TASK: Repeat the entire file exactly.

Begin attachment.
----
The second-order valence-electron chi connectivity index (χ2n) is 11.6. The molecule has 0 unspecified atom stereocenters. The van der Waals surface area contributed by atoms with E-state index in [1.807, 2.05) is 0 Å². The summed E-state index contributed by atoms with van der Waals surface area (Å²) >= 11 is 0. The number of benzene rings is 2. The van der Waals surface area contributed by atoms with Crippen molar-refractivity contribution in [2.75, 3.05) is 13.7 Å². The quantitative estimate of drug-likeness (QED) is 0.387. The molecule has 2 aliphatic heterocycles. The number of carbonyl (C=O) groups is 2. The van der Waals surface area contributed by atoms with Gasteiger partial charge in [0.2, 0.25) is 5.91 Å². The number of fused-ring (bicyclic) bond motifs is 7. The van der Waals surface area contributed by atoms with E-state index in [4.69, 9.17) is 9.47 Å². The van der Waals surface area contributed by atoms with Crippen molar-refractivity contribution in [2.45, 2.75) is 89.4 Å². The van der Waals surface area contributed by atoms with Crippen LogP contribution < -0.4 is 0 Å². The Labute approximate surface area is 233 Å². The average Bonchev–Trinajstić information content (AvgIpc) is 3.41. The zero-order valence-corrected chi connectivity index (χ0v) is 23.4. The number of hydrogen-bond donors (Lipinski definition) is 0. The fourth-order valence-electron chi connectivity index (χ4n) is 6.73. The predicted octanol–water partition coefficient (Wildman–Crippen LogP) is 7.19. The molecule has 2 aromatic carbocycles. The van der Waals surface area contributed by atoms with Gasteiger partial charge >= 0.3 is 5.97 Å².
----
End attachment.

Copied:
The second-order valence-electron chi connectivity index (χ2n) is 11.6. The molecule has 0 unspecified atom stereocenters. The van der Waals surface area contributed by atoms with E-state index in [1.807, 2.05) is 0 Å². The summed E-state index contributed by atoms with van der Waals surface area (Å²) >= 11 is 0. The number of benzene rings is 2. The van der Waals surface area contributed by atoms with Crippen molar-refractivity contribution in [2.75, 3.05) is 13.7 Å². The quantitative estimate of drug-likeness (QED) is 0.387. The molecule has 2 aliphatic heterocycles. The number of carbonyl (C=O) groups is 2. The van der Waals surface area contributed by atoms with Gasteiger partial charge in [0.2, 0.25) is 5.91 Å². The number of fused-ring (bicyclic) bond motifs is 7. The van der Waals surface area contributed by atoms with E-state index in [4.69, 9.17) is 9.47 Å². The van der Waals surface area contributed by atoms with Crippen molar-refractivity contribution in [2.45, 2.75) is 89.4 Å². The van der Waals surface area contributed by atoms with Crippen LogP contribution < -0.4 is 0 Å². The Labute approximate surface area is 233 Å². The average Bonchev–Trinajstić information content (AvgIpc) is 3.41. The zero-order valence-corrected chi connectivity index (χ0v) is 23.4. The number of hydrogen-bond donors (Lipinski definition) is 0. The fourth-order valence-electron chi connectivity index (χ4n) is 6.73. The predicted octanol–water partition coefficient (Wildman–Crippen LogP) is 7.19. The molecule has 2 aromatic carbocycles. The van der Waals surface area contributed by atoms with Gasteiger partial charge >= 0.3 is 5.97 Å².